With nomination of Susan Dench, LePage cronyism continues

To nobody’s surprise, Governor LePage’s nominations to the University of Maine board of trustees have drawn criticism. Of his three nominations, the one who has immediately grabbed headlines is former BDN blogger, Susan Dench.

denchDench, from Falmouth, , leads the Informed Women’s Network, a conservative advocacy group with chapters around the country.

Following LePage’s nominations, which require a confirmation hearing by the state’s education committee, committee member Rep. Matthea Daughtry, D-Brunswick has already expressed concerns over the possible appointment of Dench.

For me personally, Dench’s blog was consistently offensive and thoughtless. She seemed to enjoy stoking the most lowbrow, elitist, and bigoted sentiments on issues like childhood obesity, gender roles in society, and education.

In other words, in my opinion, she might not be the best person to serve on UMaine’s board of trustees.

Or, as Daughtry is quoted in fellow BDN writer Mario Moretto’s coverage of the story, “I don’t want someone steering the college into the 21st century while leaving one foot in the Leave-It-to-Beaver version of the 20th century.”

Also interviewed by Moretto was Sen. Brian Langley, R-Ellsworth, who is also a member, and former chairman, of the education committee.

According to Moretto, Langley “said he’s not familiar with Dench, but said the confirmation system is designed to offer ample opportunity for questions, public comment and deliberation — even if most confirmations go unnoticed by the public.”

Langley also cited “relevant experience to the position,” as a factor in the committee’s decision making.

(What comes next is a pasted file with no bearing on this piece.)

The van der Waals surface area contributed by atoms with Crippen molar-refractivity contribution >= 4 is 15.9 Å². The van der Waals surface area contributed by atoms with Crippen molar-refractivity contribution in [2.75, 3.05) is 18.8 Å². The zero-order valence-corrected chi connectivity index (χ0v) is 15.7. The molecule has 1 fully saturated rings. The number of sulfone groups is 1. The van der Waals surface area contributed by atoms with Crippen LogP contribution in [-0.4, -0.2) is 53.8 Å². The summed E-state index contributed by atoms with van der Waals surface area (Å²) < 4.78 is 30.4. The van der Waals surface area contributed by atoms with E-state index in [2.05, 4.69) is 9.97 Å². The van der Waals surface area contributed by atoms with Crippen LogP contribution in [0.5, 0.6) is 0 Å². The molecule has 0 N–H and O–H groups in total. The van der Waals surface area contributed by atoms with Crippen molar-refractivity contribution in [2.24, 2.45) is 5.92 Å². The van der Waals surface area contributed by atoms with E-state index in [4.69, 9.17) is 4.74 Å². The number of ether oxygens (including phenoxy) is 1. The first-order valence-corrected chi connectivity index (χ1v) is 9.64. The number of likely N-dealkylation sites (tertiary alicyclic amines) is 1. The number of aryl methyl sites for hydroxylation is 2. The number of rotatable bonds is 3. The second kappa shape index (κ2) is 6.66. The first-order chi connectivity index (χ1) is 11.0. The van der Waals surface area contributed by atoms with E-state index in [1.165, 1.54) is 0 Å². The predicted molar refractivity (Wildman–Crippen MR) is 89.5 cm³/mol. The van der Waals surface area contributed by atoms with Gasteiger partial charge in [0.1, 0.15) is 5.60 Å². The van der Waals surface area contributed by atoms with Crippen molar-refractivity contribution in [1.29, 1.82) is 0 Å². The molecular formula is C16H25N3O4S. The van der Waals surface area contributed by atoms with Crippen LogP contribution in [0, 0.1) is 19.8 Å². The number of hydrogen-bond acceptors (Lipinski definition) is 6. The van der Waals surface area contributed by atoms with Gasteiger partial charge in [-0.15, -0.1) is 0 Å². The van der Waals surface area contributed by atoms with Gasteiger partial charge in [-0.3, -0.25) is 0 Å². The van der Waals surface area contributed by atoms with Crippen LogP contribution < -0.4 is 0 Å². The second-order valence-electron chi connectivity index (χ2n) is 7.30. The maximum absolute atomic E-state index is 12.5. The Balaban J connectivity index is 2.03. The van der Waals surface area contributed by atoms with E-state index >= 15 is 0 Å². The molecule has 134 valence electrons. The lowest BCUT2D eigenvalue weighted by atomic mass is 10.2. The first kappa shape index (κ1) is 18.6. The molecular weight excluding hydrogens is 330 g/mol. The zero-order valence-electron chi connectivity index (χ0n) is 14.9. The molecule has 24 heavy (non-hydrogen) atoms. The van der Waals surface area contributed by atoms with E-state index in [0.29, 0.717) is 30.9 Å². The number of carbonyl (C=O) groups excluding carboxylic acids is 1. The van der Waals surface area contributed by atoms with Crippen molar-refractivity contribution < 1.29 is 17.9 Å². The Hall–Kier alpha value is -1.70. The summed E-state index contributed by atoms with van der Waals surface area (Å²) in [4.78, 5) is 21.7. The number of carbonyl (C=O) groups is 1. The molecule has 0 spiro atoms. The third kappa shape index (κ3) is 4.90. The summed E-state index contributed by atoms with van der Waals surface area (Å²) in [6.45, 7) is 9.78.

With a background in advertising and marketing, one might wonder just how a controversial blogger who lacks a background in education could receive this type of nomination.

But when you look into her connections to the LePage administation the picture becomes much clearer. Dench and her husband, Bryan, have contributed $2,600 to the governor’s re-election campaign.

Not only that, but according to the Maine Ethics Commission, Bryan is also LePage’s campaign treasurer.

So it’s pretty easy to see how Dench got the nomination, and unfortunately this sort of cronyism is nothing new to the LePage administration.

What won’t be easy to understand- with her lack of credentials and the clear disconnect with present day education, childhood, and family issues that she has so vehemently displayed through her writing- will be if the education committee actually approves her for the position.

To paint a clearer picture, I’ve gone through several of her old blog posts and highlighted some of her more troubling comments which point to her ineptitude as a potential trustee of our state’s public university system.

Here they are:

Dench on childhood obesity:

“Some kids are fat, and others not. Don’t all our children live in the same country with the same cultural influences?”

Dench on worker’s unions:

“Democrats love slogans so much they all use the same ones in lockstep, over and over.”

“The truth is both workers and companies prosper in right-to-work states.”